China publishes Draft Data Security Law
On 2 July, China published the Draft Data Security Law to solicit public opinion. Once finalised and passed, this new law will be the first designated data security law in China.
The Draft’s requirements apply to data activities carried out within the territory of China, but also to data activities carried out by organisations and individuals outside of China if these activities threaten to harm China’s protected interests, such as national security, public interest, or the legal interests of citizens or organisations.
Two important administrative systems are expected to be established under the Draft. One is a classified data protection system where data will be classified into different levels of security and subject to different protection requirements. The other is a data security review system where data activities that may affect national security will be subject to security reviews organised by government authorities.
The Draft also states that if a foreign country imposes any discriminatory or restrictive measures on China’s data or data technology-related investments or trade, China may impose similar measures on this country.
Please click here for more details of this Draft.
Authorities issue opinions to support new digital business models
Thirteen Chinese administrative authorities acted together and issued opinions on supporting the positive development of new digital business models to boost the consumer market and create jobs. Among others, three key business models include online education, online healthcare and remote working.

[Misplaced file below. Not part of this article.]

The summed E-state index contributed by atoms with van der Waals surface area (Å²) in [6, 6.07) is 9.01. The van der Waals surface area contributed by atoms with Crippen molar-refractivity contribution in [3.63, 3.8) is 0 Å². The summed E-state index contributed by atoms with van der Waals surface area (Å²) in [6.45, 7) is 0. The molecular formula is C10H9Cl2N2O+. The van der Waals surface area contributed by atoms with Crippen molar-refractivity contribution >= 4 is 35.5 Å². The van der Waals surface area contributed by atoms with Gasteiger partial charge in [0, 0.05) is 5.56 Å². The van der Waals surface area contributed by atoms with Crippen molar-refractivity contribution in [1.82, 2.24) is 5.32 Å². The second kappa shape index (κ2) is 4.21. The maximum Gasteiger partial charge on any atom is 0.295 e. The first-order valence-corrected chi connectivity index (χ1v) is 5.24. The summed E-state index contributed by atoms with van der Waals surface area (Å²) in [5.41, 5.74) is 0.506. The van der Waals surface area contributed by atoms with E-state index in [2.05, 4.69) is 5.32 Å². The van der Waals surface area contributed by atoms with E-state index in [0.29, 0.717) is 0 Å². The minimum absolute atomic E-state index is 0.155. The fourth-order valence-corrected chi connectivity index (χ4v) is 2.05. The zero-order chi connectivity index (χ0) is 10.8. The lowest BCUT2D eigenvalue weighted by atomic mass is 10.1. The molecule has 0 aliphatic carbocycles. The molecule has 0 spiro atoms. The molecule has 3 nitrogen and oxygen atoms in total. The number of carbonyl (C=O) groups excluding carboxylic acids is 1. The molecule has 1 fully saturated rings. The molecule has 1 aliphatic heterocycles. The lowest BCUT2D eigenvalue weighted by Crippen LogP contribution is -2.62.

Regarding online education, authorities are calling for more qualified and market-oriented online course resources in school education systems and are encouraging schools to carry out pilot classroom teaching programmes in intelligent online environments. Regarding online healthcare services, authorities are encouraging healthcare institutions to mutually recognise online examination results, prescription information and patient or user health data sharing mechanisms. Regarding remote working, authorities are encouraging the development of secure and reliable online working tools and platforms to satisfy the needs of multi-party collaborative work on a daily basis, and the improvement of e-contract, e-signature and e-certificate systems. To back up these opinions, the authorities have pledged to provide more detailed implementation rules and supportive policies.
Please click here for the full text (Chinese only) of the opinions.
Ramifications yet unclear on Hong Kong National Security Law on tech companies
On 30 June 2020, China's National Standing Committee passed the Law on Safeguarding National Security in the Hong Kong Special Administrative Region by listing the same in Annex III of the Basic Law of Hong Kong.
This National Security Law criminalises acts of secession, subversion, terrorist activities and collusion with a foreign country or with external elements to endanger national security, and will apply to all individuals, organisations and companies in Hong Kong.
The wide reaching powers that the National Security Law gives enforcement bodies to implement the law's measures in Hong Kong creates new issues and uncertainties for businesses there, particularly internet service providers, social media platform operators, data centres and other companies that hold user data. For example, law enforcement bodies are empowered to, without a warrant from the Magistrates’ Court, enter and search places (including electronic equipment), and inspect, seize and detain anything that is believed to be evidence of an offence. They can remove messages that are deemed dangerous to national security, and can require cooperation from platform service providers, hosting service providers and network service providers.